According to a new study published in the European Heart Journal, those who have high blood pressure during midlife could be more at risk for brain damage later in life. Not all people with high blood pressure will develop these changes, but the study was able to show that more than 50% of patients over the age of 65 and most people over the age of 80, even without high blood pressure, will show specific signs of brain damage. Those with high blood pressure are more likely to have a more severe condition.
The study included findings from a study of 37,041 participants who were enrolled in the UK Biobank. This Biobank is a large group of people aged between 40 and 69 who agreed to have their medical information available for research, including MRI brain scans. Their data was collected at the start of enrollment between 2006 and 2010. Follow-up data were acquired between 2014 and 2019.
Researchers analyzed the MRI brain scans for any damage in the brain called white matter hyperintensities (WMH). These areas show up on MRI scans as bright regions that indicate damage to the brain’s small blood vessels that are known to increase with age and blood pressure. WMH has previously been associated with an increased risk of stroke, depression, dementia, physical disabilities, and cognitive decline.
White Matter in the Brain
“To compare the volume of white matter hyperintensities between people and to adjust the analysis for the fact that people’s brains vary slightly in size, we divided the volume of WMH by the total volume of white matter in the brain. In that way, we could analyze the WMH load, which is the proportion of the WMH volume to the total volume of white matter,” said lead study author, Dr. Wartolowska.
Researchers found that a higher load of WMH was strongly associated with current systolic blood pressure. Still, the strongest relationship was found for past diastolic blood pressure, particularly in those under the age of 50. In patients who were taking high blood pressure medication, any increase in blood pressure, even below the usual treatment threshold of 140 mmHg for systolic and below 90 mmHg for diastolic, was linked to an increase in WMH.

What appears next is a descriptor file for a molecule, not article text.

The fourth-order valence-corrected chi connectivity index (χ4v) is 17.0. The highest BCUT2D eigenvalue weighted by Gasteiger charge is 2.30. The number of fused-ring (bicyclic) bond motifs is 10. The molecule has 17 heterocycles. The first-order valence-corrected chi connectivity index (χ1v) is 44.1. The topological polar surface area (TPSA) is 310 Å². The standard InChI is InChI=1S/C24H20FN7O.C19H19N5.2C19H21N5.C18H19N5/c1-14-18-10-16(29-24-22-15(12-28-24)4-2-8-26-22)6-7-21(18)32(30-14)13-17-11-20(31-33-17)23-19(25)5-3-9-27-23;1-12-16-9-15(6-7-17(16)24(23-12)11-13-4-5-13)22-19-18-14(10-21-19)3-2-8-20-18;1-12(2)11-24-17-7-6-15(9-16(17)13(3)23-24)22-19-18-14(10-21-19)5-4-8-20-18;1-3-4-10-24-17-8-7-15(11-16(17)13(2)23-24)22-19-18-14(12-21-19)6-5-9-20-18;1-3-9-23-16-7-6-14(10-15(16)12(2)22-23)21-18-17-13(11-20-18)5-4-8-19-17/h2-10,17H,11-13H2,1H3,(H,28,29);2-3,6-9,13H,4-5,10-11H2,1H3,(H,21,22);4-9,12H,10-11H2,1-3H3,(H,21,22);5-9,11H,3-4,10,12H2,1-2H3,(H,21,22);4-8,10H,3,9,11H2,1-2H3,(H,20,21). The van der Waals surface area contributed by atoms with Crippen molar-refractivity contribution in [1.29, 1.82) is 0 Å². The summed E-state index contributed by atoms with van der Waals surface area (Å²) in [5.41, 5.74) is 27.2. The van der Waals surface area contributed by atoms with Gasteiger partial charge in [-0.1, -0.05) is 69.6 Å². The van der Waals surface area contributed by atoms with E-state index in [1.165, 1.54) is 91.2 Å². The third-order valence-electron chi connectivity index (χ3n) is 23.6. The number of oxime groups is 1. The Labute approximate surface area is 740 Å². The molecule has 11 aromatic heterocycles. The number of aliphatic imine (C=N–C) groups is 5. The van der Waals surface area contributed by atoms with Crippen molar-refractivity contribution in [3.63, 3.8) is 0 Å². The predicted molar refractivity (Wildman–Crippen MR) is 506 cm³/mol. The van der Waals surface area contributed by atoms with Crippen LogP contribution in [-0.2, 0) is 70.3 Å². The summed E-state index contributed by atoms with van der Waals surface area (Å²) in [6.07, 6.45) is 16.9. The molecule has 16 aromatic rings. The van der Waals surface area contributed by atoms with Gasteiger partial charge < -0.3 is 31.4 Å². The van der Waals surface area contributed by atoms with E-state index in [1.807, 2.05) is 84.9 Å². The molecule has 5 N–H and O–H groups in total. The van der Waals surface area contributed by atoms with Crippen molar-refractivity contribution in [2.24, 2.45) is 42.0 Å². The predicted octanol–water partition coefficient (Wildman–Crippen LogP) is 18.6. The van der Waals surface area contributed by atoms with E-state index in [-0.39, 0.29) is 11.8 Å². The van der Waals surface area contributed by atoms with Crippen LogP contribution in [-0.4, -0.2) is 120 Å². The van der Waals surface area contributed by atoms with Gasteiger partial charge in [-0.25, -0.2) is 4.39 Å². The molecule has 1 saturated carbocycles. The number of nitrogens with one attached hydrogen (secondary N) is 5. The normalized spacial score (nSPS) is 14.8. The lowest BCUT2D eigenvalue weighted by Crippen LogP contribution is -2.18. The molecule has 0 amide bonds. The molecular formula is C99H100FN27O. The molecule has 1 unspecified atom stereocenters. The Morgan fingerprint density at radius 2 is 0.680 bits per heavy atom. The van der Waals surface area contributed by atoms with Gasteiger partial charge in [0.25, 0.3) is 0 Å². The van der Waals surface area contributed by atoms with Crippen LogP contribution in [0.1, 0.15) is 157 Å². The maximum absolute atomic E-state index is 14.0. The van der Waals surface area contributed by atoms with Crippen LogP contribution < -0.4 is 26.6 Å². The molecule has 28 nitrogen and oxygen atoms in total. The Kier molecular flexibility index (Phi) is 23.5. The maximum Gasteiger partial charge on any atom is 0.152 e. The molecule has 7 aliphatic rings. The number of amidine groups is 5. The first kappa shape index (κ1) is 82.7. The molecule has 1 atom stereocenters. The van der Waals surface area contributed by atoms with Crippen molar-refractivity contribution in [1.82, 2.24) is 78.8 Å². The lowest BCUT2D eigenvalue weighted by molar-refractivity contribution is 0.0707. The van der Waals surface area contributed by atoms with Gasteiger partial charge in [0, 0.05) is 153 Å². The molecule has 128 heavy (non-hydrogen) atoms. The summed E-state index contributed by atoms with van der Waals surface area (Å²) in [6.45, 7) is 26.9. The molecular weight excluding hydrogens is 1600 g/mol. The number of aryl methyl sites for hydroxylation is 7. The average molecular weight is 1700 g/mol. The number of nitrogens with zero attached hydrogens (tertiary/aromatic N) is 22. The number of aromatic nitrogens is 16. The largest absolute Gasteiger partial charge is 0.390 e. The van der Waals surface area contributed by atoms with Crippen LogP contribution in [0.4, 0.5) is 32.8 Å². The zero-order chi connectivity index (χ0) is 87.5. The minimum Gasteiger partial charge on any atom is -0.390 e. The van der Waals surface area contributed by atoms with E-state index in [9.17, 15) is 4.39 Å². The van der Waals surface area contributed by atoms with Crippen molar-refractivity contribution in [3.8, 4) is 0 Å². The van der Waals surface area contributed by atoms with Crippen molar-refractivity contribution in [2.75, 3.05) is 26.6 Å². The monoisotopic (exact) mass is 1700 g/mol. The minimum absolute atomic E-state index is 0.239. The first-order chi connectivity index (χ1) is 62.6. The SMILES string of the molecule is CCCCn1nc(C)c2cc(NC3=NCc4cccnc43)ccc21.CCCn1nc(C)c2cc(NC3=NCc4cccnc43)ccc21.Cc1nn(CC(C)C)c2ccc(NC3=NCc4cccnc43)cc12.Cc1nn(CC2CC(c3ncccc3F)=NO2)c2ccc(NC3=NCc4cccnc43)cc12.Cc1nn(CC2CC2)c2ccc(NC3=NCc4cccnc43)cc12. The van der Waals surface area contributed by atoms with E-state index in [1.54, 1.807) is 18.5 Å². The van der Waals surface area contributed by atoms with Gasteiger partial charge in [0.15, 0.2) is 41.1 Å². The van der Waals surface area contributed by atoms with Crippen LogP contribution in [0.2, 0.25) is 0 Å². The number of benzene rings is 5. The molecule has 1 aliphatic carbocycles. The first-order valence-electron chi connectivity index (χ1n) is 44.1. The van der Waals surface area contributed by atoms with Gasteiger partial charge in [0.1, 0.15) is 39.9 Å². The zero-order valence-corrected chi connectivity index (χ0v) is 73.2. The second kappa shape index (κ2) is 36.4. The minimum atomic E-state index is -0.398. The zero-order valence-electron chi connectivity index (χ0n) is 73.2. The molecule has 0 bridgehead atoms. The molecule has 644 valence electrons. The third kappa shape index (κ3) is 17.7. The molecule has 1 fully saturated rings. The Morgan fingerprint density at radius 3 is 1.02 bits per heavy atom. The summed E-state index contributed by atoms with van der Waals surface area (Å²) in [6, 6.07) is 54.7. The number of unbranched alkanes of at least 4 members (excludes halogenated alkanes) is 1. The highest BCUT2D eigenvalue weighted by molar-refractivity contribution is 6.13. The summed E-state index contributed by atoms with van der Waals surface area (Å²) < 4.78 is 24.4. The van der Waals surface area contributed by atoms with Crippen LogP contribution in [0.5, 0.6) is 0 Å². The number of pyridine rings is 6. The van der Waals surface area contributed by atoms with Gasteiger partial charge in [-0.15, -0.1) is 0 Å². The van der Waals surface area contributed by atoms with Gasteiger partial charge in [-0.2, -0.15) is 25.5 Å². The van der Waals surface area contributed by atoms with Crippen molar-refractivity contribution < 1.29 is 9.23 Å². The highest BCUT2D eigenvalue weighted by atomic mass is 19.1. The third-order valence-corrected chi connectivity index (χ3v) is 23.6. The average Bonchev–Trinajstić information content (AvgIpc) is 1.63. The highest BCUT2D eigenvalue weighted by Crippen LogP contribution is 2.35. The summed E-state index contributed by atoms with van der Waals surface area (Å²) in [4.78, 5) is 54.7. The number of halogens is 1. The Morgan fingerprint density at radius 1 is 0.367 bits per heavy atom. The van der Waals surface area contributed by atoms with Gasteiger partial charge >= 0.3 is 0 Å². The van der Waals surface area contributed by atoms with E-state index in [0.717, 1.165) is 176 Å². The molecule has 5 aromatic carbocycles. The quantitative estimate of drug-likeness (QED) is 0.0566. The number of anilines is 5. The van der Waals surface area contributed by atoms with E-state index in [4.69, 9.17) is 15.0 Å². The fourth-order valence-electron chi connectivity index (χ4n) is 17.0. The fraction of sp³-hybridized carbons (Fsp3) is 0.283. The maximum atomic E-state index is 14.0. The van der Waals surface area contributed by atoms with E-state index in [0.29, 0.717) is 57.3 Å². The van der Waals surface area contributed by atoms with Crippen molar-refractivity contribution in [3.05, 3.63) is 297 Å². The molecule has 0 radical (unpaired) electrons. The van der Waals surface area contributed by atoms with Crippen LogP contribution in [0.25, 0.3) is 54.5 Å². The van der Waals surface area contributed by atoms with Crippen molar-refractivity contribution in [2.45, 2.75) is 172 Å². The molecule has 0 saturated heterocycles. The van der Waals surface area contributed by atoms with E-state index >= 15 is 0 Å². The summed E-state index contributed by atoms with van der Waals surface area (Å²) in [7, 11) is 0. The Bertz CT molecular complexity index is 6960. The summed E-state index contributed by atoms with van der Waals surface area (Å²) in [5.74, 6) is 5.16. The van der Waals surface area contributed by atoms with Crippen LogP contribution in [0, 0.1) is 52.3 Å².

The study concluded that there was a strong association between diastolic blood pressure before the age of 50 and brain damage in later life, even if the diastolic blood pressure was usually considered to be in a healthy range. This suggests that even slightly elevated blood pressure can have a damaging effect on brain tissue even before it meets the criteria for treating hypertension.
Researchers do caution that further analysis is needed to identify differences in white matter that may be associated with other conditions. These may include high cholesterol levels, obesity, and kidney problems.
Dr. Wartolowska concluded, “Our results suggest that to ensure the best prevention of white matter hyperintensities in later life, control of diastolic blood pressure, in particular, may be required in early midlife, even for diastolic blood pressure below 90mmHg, whilst control of systolic blood pressure may be more important in late life. The long time interval between the effects of blood pressure in midlife and the harms in late-life emphasizes how important it is to control blood pressure long-term, and that research has to adapt to consider the very long-term effects of often asymptomatic problems in midlife.”